The last video in this series, “Why can’t we shoot these kids?” upset some people, in different ways, some against what they witnessed, and some trying to understand the troops, and some against me for what was perceived as unfair commentary on the troops. I am not aiming for a rerun, but I do think these actions need to be seen — so when one dispassionately and accurately speaks of cluster bombing, depleted uranium, torture at Abu Ghraib, and laying siege to civilian population centres, the response is not that it is just “rhetoric.” If it is rhetoric, then please do look at the “rhetoric” below. For those of us who are not, and have not been in Iraq, this is one of the few ways we have of “seeing” events on the ground.
This is a group of British soldiers — when and where in Iraq is not specified — and it seems that they are responding to some protesters. A group of young boys is dragged into what appears to be a base, and then pummeled. A large group of fellow troops return from the streets and walk past, and nobody interferes. It may not meet some definitions of “savage brutality” (in which case, pardon me for saying this, but someone needs to get their nuts kicked by an army boot) but I doubt this will “win hearts and minds.” For a young boy, one can imagine that this experience will leave a lasting impression. We also do not know what happens after the video ends, whether the boys are released, or further detained, etc.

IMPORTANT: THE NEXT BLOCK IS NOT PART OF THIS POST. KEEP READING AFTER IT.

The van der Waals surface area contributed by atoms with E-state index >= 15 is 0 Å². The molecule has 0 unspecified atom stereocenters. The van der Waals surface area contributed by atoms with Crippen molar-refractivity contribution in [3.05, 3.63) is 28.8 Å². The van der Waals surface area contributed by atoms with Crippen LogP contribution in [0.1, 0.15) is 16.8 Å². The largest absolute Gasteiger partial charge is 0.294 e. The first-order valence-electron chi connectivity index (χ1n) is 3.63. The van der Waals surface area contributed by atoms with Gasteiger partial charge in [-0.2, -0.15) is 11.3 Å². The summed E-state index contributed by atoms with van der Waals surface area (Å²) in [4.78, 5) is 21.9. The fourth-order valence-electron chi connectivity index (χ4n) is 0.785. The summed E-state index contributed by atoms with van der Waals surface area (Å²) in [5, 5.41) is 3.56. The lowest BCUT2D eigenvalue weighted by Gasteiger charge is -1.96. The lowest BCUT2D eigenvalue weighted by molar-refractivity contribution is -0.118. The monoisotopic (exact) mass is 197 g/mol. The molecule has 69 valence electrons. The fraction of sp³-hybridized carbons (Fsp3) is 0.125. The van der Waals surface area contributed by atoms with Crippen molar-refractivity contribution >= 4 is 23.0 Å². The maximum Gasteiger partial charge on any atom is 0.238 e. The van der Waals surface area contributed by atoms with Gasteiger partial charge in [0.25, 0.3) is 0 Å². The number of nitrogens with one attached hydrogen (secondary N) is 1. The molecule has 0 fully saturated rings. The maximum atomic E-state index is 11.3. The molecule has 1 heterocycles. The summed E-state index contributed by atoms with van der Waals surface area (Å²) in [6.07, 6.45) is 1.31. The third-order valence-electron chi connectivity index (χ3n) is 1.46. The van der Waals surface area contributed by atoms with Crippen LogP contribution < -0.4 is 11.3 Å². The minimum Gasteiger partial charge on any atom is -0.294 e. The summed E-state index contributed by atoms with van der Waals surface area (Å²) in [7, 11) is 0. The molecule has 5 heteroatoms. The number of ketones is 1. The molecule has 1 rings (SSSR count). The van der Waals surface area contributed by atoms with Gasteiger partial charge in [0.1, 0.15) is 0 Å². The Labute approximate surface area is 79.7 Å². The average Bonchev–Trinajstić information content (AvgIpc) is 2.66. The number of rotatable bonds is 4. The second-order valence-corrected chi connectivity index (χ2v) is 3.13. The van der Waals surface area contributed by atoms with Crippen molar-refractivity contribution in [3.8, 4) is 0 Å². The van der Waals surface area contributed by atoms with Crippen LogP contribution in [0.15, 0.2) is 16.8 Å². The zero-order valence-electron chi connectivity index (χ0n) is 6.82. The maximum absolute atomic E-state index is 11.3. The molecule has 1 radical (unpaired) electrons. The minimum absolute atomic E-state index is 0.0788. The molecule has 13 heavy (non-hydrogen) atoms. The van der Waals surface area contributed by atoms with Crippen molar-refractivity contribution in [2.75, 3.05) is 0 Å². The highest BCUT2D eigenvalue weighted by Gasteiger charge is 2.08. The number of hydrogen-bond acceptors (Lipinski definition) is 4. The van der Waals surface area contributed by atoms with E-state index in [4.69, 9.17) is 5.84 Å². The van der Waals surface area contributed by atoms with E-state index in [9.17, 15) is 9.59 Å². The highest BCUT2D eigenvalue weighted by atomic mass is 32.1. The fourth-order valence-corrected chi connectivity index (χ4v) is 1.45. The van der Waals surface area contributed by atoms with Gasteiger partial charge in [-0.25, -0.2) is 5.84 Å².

Unlike the last related post, I should not neglect to mention that there is little someone like myself can do to verify this video, to contextualize it, to interview the troops, and to figure out if the cruel narrative of a man who seems to be having an orgasm at the sight of vanquished boys was added after the video was made by someone who was not present. Personally, I have been given no reason to doubt its authenticity, but one can never be absolutely certain with materials posted on YouTube. Having said that, I thank RAIM for bringing my attention to this video.
And in Canada today, the release of the Guantanamo interrogation tapes of Omar Khadr, captured as a young boy in Afghanistan and abused. This is Canada’s continuing scandal of neglect and participation in the violation of the same international laws it claims to hold sacred.
3 thoughts on ““You can’t shoot kids … but you can pound them” — How insurgents are made”
Well… what can we say?
“We’ll turn your young’uns into Jihadists or your money back!!!”
Would they have gotten away with this in the U.K., with British kids if they threw rocks during a protest? So I agree anonyjw, but I have not yet found any more on this, for example, about any reactions in the U.K. of any prosecutions that might have arisen.
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